Just ten days before Obama passed the million deportation mark, Mitt Romney said that "Three years ago, Candidate Obama promised to address the problems of illegal immigration in America. He failed. The truth is, he didn't even try."

More than a million deportations, and his first term isn't even up yet. I wonder what the numbers would look like if Obama were trying.
If Alabama’s conduct is steeped in bigotry, why isn’t Obama’s?

If you’ve ever read the New York Times, the answer is obvious. As an ardent pseudo-liberal, Rosenthal loves to R-bomb southern whites. Black guys from the Land of Lincoln are going to get a pass.

This is the way the New York Times thinks. Whatever you think of Alabama’s law, the Times luvvs to trash southern whites.

Banning the bombs: Note the massively different tone when the Times criticized Obama’s immigration policies in August (click here). There was no mention of misery, panic. No R- or B-bombs flew.

Does deportation feel better when a black liberal does it? Inquiring minds wnat to know!


  1. Yeah, the Times should report the non-existent racial underpinnings of US immigration policy which is being revised/reprioritized under Obama, right?

    This is the kind of stuff I've come to expect from Breitbart's multiple sites.

    Seriously, we've got 24/7 coast-to-coast and border-to-border propaganda/lies being broadcast by the right wing in this country and the Times calling Alabama's law exactly what it is (if you can't deport them, scare them into moving to another state, who cares if you're losing legal citizens too) is the biggest problem you can come up with concerning the press?

  2. I'm appalled by the idea that simply enforcing the law can be characterized as racism. If the Times want to permit unlimited immigration without the requirement of US Government permission, then that's what they should be calling for. I think President Obama and the State of Alabama deserve praise, not criticsm, for enforcing existing immigration laws, even if the New York Times doesn't like some of those laws.

  3. David in Cal said...
    "... I think President Obama and the State of Alabama deserve praise, not criticsm, for enforcing existing immigration laws, even if the New York Times doesn't like some of those laws."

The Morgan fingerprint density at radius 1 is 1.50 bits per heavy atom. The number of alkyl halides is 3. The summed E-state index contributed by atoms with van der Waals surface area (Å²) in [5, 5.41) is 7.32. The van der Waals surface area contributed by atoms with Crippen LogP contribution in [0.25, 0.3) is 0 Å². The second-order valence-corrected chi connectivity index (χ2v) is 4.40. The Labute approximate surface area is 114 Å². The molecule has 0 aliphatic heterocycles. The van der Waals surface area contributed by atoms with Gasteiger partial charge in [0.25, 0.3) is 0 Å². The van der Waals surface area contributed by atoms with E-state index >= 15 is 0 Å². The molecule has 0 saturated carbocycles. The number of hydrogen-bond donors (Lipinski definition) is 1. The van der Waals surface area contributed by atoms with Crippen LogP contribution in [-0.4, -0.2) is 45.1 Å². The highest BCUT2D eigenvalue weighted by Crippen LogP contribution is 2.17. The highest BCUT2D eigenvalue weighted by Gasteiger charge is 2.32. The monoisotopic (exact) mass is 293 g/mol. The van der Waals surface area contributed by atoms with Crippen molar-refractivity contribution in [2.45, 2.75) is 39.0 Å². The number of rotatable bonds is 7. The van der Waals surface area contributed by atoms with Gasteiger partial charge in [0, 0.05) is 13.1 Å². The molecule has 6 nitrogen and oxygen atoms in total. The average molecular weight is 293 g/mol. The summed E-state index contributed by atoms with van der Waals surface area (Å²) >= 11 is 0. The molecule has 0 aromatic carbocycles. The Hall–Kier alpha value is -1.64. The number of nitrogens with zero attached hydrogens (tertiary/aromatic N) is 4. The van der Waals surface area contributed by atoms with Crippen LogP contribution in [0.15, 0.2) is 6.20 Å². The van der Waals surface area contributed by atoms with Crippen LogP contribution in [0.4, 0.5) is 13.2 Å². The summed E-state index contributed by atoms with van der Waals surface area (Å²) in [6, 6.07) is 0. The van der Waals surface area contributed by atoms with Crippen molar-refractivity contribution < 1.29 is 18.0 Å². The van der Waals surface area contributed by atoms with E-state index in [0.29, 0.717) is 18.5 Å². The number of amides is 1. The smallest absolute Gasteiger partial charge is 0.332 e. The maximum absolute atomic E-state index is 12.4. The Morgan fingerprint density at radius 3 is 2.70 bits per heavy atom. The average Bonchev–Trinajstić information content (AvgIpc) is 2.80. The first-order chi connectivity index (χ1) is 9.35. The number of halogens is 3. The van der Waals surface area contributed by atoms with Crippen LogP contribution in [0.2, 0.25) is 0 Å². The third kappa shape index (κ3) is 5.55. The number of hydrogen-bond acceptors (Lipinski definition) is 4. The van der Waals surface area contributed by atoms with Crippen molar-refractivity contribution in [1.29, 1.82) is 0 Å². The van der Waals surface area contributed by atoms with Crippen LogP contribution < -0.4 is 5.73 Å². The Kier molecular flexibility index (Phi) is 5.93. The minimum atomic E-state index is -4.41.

You seem to be blissfully unaware the feds have sued the state of Alabama over its new immigration law.

    The Justice Department is also investgating the state of Alabama for possible civil rights violations.

    Mr. Somerby's comparing Obama's efforts with Alabama's borders on slander and so does yours.

  4. Anonymous, I'm well aware of these Federal actions. The Federal Government is also suing the State of Arizona over its immigration law. I deplore these suits.

    IMHO the Federal Government is suing to prevent these two states from helping to enforce existing immigration law. As I said, if people disagree with existing federal immigration law, then they should change it. But, I think existing law should be enforced as long as it's on the books.

  5. @TRA.....why does this "border" on slander? Or, more succinctly, HOW does this "border" on slander? I am genuinely curious...where is the falsehood in the Howler's post?

    @ Dave in as a general rule, you think that so long as one is 'enforcing' the law/a law, there actions cannot be deemed "racist"? A very interesting assertion given our nation's history.

  6. monkberry, if one wants to go back in America's race history, one can fault the US forever. However, taking into account all we've done since the founding of this nation, I am proud of where we are now.

    Yes our nation allowed slavery for 90 years. After the Civil War we allowed a system of Jim Crow that deprived African Americans of their rights.

    However, the United States also fought a war to end slavery, in which hundreds of thousands of people died. We had a Civil Rights Movement and civil rights legislation that successfully ended Jim Crow. We spent trillions of dollars on various welfare programs to help the underprivileged, particularly minorities. We established affirmative action laws to prevent the practice of racism. And, BTW we elected an African American President.

  7. David in Cal....

    Thanks for the homilies. It warmed the cockles of my heart and made me proud to be an American.

    My sole point was to ask whether our past history offered any possible insight into the general question/proposition you offered...namely that: "......simply enforcing the law can be characterized as racism".

    I would think history has settled that question. Perhaps we can move on to debate whether that dynamic is still at work today.